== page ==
Beauty beckons: Rashtrapati Bhavan's Mughal Gardens all set to enchant visitors

garden-story A view of the Rashtrapati Bhavan's Mughal Gardens | Arvind Jain

The tulips have bloomed to their full glory. Unlike the tiny plants of previous years, when Rashtrapati Bhawan gardeners first tried growing tulips this year, the flowers are huge, bright and on tall stems, as if they are in Amsterdam, from where the bulbs were imported.

This year, it is a duet though. Adding to the the enchantment of tulips is the double-petalled, night-scented stocks, imported from Japan. In a range of colours from a rich cream to a royal purple, the stocks form the perfect flowers for tiering at Rashtrapati Bhavan's Mughal Gardens.

The gardens will be open to the public from February 6, and will remain open till March 10, barring Mondays. There is no entry fee, and in order to make the process of visitor management more efficient, the Rashtrapati Bhawan has started online bookings. Those who come via online bookings will be in a separate queue. The bookings have already started on,, and

With over 70 species of seasonal flowers including dahlias, cyclamens and pansies, as well as 437 varieties of roses, the gardens are a treat to the eyes. There are plenty more attractions in the form of a spiritual garden, which has trees that are considered holy in different religions; a medicinal plants garden and the bonsai and tactile gardens.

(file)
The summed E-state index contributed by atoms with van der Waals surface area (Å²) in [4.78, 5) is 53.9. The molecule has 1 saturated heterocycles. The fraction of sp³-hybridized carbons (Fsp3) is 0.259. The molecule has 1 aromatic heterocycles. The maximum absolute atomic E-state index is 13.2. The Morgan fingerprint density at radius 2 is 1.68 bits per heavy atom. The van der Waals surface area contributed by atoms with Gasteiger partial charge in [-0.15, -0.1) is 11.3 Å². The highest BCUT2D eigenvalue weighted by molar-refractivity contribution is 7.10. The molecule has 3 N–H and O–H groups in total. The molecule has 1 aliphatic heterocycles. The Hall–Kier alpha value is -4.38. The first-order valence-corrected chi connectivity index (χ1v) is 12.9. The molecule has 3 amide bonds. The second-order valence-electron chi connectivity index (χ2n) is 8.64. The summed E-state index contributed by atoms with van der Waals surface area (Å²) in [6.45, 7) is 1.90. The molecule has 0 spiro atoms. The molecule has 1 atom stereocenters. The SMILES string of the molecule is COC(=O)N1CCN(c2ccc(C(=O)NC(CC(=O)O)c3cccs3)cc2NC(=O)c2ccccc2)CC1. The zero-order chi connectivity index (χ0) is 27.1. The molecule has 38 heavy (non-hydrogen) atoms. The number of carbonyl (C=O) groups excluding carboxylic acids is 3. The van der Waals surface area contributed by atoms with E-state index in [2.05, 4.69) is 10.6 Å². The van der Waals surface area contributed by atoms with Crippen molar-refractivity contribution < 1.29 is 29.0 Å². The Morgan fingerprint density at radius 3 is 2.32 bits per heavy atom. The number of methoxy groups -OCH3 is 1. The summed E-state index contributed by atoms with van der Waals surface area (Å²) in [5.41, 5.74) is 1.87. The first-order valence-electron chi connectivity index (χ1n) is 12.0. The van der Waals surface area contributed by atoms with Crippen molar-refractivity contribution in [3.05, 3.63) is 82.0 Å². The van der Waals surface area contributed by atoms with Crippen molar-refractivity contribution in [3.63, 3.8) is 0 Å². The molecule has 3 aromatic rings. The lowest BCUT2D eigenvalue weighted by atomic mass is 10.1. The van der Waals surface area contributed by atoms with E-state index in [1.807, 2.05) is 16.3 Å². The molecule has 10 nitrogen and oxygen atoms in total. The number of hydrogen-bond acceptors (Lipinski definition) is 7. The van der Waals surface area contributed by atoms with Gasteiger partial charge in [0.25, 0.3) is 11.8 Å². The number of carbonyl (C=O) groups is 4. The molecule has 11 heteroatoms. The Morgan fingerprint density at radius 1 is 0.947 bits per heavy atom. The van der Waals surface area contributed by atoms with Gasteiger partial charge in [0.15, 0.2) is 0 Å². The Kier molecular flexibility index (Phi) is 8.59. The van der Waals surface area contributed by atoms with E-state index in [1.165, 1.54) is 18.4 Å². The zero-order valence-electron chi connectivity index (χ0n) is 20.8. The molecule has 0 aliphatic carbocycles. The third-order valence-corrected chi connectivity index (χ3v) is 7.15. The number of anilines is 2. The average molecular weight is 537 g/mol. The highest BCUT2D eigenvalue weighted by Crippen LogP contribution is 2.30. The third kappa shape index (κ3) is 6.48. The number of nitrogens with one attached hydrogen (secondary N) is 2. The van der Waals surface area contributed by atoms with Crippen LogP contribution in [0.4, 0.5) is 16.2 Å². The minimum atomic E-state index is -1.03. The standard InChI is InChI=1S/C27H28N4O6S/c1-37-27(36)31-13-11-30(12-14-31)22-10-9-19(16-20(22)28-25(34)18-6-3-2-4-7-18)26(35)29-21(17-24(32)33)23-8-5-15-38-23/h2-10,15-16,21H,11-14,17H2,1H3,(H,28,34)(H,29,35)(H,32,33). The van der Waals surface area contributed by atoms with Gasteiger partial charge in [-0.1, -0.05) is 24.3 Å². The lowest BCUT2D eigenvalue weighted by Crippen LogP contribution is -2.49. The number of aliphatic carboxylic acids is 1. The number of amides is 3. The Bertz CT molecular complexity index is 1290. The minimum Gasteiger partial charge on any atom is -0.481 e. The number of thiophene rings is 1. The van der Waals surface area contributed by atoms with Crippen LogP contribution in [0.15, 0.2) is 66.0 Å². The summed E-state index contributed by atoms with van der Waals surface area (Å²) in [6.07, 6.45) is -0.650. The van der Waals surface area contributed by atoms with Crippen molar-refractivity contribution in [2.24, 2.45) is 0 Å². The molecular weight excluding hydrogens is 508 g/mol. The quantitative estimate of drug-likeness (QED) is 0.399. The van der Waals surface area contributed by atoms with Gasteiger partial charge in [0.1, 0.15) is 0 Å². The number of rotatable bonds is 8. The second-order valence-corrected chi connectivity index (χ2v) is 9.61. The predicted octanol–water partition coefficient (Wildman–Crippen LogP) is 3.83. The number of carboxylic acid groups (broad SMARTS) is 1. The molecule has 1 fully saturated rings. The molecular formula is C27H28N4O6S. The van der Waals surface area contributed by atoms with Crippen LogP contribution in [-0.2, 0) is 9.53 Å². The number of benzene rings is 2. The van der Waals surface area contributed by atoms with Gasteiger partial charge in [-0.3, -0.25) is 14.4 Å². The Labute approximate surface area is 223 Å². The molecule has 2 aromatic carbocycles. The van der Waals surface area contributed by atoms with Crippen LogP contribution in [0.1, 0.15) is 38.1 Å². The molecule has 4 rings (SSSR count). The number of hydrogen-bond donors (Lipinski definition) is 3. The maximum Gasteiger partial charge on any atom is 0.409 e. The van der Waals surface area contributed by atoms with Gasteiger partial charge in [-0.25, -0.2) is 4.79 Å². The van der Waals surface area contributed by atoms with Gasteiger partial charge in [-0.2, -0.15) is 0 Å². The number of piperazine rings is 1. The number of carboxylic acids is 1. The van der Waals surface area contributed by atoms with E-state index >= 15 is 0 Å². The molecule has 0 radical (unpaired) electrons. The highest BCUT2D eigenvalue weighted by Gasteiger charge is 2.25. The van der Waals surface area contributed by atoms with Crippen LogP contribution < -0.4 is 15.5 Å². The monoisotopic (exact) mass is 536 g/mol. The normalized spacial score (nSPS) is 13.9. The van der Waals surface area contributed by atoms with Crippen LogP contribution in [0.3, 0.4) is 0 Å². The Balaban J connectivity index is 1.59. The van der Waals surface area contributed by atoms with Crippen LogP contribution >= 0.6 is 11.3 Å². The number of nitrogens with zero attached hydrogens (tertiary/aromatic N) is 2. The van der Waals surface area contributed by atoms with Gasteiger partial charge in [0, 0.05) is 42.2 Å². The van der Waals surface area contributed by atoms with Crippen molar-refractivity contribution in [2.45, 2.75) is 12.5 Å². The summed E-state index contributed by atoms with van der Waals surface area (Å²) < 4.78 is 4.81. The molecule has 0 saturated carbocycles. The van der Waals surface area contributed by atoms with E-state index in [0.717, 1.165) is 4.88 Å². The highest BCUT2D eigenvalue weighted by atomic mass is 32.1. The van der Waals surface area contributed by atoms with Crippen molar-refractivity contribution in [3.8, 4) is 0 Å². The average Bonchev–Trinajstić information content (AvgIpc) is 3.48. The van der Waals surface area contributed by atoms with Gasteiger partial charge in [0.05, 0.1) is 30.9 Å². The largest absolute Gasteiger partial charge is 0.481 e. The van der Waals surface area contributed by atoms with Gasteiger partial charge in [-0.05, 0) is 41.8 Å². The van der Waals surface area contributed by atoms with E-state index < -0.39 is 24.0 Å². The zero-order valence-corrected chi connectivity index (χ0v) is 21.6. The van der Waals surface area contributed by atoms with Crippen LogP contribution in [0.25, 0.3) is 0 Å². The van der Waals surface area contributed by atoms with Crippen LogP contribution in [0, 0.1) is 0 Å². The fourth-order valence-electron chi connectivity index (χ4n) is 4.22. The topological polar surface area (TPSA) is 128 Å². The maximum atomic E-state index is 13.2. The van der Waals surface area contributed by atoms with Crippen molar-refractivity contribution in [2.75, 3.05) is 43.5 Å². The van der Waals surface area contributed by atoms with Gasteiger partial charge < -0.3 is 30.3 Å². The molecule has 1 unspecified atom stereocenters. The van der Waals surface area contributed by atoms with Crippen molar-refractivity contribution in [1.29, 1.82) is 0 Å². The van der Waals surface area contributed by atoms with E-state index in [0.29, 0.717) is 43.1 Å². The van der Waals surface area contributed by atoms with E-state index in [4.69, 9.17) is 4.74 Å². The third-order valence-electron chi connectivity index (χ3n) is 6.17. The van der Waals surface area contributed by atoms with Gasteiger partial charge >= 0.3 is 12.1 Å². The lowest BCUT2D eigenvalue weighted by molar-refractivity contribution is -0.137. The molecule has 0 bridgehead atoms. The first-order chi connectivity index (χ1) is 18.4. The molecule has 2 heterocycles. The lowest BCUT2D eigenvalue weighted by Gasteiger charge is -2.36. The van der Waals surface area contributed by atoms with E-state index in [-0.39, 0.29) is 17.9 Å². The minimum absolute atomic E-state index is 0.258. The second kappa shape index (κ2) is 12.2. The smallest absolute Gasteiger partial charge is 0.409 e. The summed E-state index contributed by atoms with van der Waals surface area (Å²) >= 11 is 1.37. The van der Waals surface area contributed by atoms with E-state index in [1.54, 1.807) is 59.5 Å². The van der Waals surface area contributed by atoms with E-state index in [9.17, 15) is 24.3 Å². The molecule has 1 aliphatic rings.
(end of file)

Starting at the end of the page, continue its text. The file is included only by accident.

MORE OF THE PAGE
Nonetheless, the officials are worried that a new disease could destroy these blooms. “I call it selfiities, this passion for taking selfies,'' said the President's press secretary Ashok Mallik. “Last year, visitors trampled over flower beds, crushed the blooms in their enthusiasm for taking selfies. We are seriously considering whether the decision to allow mobiles was a good idea. If this year we see the gardens being damaged by selfie shooters, we may have to ban mobile phones again.''

You can also team up the visit to the garden with a trip to Rashtrapati Bhavan museum, which was inaugurated a couple of years ago. “It has a rich collection of memorabilia, including the original plans of the gardens,'' said the museum in-charge, Kumar Samresh. The museum is a ticketed visit, Rs 50 per head, and there is a group discount. The tickets can either be booked online or bought the the venue.